, a special court constituted to determine whether aliens should be deported from the United States on the grounds that they are terrorists. *Appoints the members of the
Judicial Panel on Multidistrict Litigation The United States Judicial Panel on Multidistrict Litigation (J.P.M.L. or the Panel) is a special body within the United States federal court system which manages multidistrict litigation. It was established by Congress in 1968 by , and has the a ...
, a special tribunal of seven sitting federal judges responsible for selecting the venue for coordinated pretrial proceedings in situations where multiple related federal actions have been filed in different judicial districts. *Serves as an ''ex officio'' member of the Board of Regents and as the chancellor of the
Smithsonian Institution The Smithsonian Institution ( ), also known simply as The Smithsonian, is a trust instrumentality of the United States composed as a group of museums and research centers. It was founded on August 10, 1846, "for the increase and diffusion of kno ...
. *Supervises the acquisition of books for the
Law Library Leo T. Kissam Memorial Library, the law library of the federal depository library ">Federal Depository Library Program">federal depository library A law library is a special library used by law students, lawyers, judges and their law clerks, hi ...
of the
Library of Congress The Library of Congress (LC) is the research library that officially serves the United States Congress and is the ''de facto'' national library of the United States. It is the oldest federal cultural institution in the United States. The libra ...
. Unlike Senators and Representatives, who are constitutionally prohibited from holding any other "office of trust or profit" of the United States or of any state while holding their congressional seats, the chief justice and the other members of the federal judiciary are not barred from serving in other positions. John Jay served as a diplomat to negotiate the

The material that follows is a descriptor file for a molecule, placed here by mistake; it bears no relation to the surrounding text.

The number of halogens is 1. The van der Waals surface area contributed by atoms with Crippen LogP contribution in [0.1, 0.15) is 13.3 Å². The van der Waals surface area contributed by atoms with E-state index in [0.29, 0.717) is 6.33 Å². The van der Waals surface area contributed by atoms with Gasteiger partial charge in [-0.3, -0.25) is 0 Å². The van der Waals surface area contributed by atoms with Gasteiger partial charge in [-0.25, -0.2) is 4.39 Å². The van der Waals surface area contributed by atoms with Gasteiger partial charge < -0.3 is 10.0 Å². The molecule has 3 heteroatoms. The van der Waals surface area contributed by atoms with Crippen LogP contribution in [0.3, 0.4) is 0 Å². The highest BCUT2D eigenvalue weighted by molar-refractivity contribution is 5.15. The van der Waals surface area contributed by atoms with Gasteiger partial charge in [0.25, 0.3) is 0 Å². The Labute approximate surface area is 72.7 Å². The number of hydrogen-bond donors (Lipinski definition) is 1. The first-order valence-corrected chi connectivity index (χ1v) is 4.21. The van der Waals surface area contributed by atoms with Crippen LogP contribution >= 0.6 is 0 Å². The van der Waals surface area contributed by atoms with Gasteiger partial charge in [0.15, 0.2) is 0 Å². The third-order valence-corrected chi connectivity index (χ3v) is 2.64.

Jay Treaty The Treaty of Amity, Commerce, and Navigation, Between His Britannic Majesty and the United States of America, commonly known as the Jay Treaty, and also as Jay's Treaty, was a 1794 treaty between the United States and Great Britain that averted ...
, Robert H. Jackson was appointed by President Truman to be the U.S. prosecutor in the
Nuremberg trials#REDIRECT Nuremberg trials {{redirect category shell, {{R from other capitalisation{{R from move ...
of leading Nazis, and
Earl Warren Earl Warren (March 19, 1891 – July 9, 1974) was an American politician and jurist who served as 30th governor of California from 1943 to 1953 and Chief Justice of the United States from 1953 to 1969. The "Warren Court" presided over a major s ...

Earl Warren
chaired
the President's Commission on the Assassination of President Kennedy The President's Commission on the Assassination of President Kennedy, known unofficially as the Warren Commission, was established by President Lyndon B. Johnson through on November 29, 1963, to investigate the assassination of United States Presi ...
.


Disability or vacancy

Under , when the chief justice is unable to discharge his functions, or when that office is vacant, the chief justice's duties are carried out by the most senior associate justice until the disability or vacancy ends. Currently,
Clarence Thomas Clarence Thomas (born June 23, 1948) is an associate justice of the Supreme Court of the United States. He was nominated by President George H. W. Bush and confirmed by the United States Senate to succeed Thurgood Marshall, and is the second Af ...
is the most senior associate justice.


List of chief justices

Since the Supreme Court was established in 1789, the following 17 men have served as chief justice:


Notes


References


Further reading

* * *Flanders, Henry
''The Lives and Times of the Chief Justices of the United States Supreme Court''
Philadelphia: J. B. Lippincott & Co., 1874 at
Google Books Google Books (previously known as Google Book Search and Google Print and by its code-name Project Ocean) is a service from Google Inc. that searches the full text of books and magazines that Google has scanned, converted to text using optical ...
. * * * *


External links

* {{DEFAULTSORT:Chief Justice Of The United States Legal professions Supreme Court of the United States people
1789 establishments in the United States {{EstcatCountry, the United States, United States United States ...